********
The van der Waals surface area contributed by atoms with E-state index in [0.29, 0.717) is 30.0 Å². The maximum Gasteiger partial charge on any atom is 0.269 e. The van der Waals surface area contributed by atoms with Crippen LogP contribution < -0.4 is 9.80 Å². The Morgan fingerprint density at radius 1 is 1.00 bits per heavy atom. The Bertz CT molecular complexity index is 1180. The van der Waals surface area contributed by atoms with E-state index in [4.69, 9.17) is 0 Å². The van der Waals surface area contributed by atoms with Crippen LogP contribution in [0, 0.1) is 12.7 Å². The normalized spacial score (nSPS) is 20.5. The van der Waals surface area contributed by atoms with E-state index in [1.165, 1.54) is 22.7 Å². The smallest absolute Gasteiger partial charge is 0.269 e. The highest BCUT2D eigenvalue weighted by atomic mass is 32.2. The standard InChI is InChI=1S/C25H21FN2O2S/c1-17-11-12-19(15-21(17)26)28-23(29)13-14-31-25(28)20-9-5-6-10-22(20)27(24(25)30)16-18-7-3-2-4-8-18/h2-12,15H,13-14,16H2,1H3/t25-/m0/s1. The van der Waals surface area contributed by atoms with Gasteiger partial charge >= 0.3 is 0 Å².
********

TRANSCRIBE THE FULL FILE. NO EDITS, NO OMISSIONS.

The van der Waals surface area contributed by atoms with E-state index in [0.29, 0.717) is 30.0 Å². The maximum Gasteiger partial charge on any atom is 0.269 e. The van der Waals surface area contributed by atoms with Crippen LogP contribution < -0.4 is 9.80 Å². The Morgan fingerprint density at radius 1 is 1.00 bits per heavy atom. The Bertz CT molecular complexity index is 1180. The van der Waals surface area contributed by atoms with E-state index in [4.69, 9.17) is 0 Å². The van der Waals surface area contributed by atoms with Crippen LogP contribution in [0, 0.1) is 12.7 Å². The normalized spacial score (nSPS) is 20.5. The van der Waals surface area contributed by atoms with E-state index in [1.165, 1.54) is 22.7 Å². The smallest absolute Gasteiger partial charge is 0.269 e. The highest BCUT2D eigenvalue weighted by atomic mass is 32.2. The standard InChI is InChI=1S/C25H21FN2O2S/c1-17-11-12-19(15-21(17)26)28-23(29)13-14-31-25(28)20-9-5-6-10-22(20)27(24(25)30)16-18-7-3-2-4-8-18/h2-12,15H,13-14,16H2,1H3/t25-/m0/s1. The van der Waals surface area contributed by atoms with Gasteiger partial charge >= 0.3 is 0 Å².